the face of women leadership
Bwiza Sekamana is one of Rwanda's women parliamentarians. I met Bwiza when Commonwealth women leaders were convening in Nairobi for a leadership workshop. She looked full of life, beaming with joy and enthusiasm about women.
I was there to invite Bwiza for an interview at our studios. I had not met her before then.So I did not know what she looked liked , neither was I sure of the correct pronunciation of her name. I just carried her business card I got from my colleague and went searching for her from among the workshop attendees.
Then, some one who knew her told me ' she is the long haired one in a brown coat '
I walked right across the room, stealthily so as not to interrupt the session with my noisy heels.
I introduced myself and asked her to see me for a few minutes. Bwiza's amazing response is that she talked to me as if I was an old friend she had missed for a long time. She gave me a warm smile and hug.
When I told her that I am a journalist, she said, ' Yes I am happy to see young women taking up roles like this. I am happy. I want to see assertive women.'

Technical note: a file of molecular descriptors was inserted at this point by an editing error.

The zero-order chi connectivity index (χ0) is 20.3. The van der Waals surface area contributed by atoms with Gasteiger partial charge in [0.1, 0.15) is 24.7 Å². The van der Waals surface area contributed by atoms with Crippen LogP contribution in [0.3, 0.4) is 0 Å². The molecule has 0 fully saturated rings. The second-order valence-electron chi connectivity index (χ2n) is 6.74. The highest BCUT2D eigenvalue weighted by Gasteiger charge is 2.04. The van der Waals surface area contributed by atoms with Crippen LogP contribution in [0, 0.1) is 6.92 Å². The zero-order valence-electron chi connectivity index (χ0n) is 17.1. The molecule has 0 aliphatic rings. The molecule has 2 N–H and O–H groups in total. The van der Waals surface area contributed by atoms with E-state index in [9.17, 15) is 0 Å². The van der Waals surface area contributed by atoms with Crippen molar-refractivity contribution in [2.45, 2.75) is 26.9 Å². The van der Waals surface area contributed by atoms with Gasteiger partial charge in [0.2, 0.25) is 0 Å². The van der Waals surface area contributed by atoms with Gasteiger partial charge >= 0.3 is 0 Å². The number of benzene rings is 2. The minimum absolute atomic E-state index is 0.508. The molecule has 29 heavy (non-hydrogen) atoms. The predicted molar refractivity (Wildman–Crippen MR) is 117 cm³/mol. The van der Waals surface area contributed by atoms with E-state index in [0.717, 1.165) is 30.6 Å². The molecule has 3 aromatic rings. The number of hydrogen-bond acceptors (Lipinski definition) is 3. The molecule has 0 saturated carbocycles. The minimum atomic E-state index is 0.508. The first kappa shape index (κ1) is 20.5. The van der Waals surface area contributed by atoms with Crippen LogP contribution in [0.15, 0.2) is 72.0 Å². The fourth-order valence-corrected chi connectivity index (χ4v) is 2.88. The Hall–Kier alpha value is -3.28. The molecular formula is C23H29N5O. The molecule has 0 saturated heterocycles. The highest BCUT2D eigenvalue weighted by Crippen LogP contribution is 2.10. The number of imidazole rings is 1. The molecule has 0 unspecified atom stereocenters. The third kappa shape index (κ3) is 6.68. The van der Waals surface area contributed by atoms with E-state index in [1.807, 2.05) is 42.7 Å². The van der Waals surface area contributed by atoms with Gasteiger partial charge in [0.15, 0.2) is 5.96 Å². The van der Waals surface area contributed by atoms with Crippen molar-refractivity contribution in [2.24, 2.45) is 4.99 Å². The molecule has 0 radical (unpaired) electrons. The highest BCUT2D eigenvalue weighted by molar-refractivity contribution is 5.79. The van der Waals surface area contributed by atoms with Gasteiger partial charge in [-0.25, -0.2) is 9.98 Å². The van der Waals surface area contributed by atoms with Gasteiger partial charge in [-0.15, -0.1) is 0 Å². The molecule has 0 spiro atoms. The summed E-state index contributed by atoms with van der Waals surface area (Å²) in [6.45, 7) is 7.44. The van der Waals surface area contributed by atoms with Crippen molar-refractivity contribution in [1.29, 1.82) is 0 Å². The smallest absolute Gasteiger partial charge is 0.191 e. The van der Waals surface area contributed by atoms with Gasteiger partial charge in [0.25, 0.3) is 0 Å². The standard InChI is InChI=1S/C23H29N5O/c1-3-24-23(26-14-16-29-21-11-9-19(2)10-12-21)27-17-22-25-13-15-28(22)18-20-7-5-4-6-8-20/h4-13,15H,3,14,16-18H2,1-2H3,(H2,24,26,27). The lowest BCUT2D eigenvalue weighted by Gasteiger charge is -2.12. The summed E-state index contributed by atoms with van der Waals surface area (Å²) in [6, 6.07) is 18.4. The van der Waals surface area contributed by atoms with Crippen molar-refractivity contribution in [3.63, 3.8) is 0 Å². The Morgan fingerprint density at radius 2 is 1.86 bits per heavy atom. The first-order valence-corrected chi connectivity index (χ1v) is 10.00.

It was very encouraging that she appreciated my work even though we had never worked together before.
She made me believe that reassuring young girls of their dreams and career tracks is the first step to kicking failure out of our families or schools or workplace.
Her simple words reassuring me that I was doing worthy work pumped some positive energy into me.
Bwiza was however disappointed that a lot of Kenyan women had not shown up for the workshop.
' I must say I am disappointed that our Kenyan sisters had not shown up in large numbers. Women must take every opportunity offered to them to advance development of their community.'
Kenya is still struggling to see the one third gender representation rule implemented. They are moving at a slow pace. That was one of the reasons Kenya was chosen to host the women leadership conference. It was a step towards
Rwanda however has half of its parliament filled with women representatives.
Rwanda's life after 1994 has been what we can call real change. Rwanda began to witness end of tribalism, so rampant in African societies.
Recently I heard of Rwanda's peace gardens. This was an initiative where community members especially women keep a kitchen garden which they invite neighbours to till with them as they engage in reconciliation efforts.
This , plus the Gacaca courts have seen the Rwanda community under the leadership of half women parliaments grow to become one of Africa's stable democracies and economies.
Bwiza, to me is the face of Rwanda's women leadership that I have conviction , will continue to change society for the better.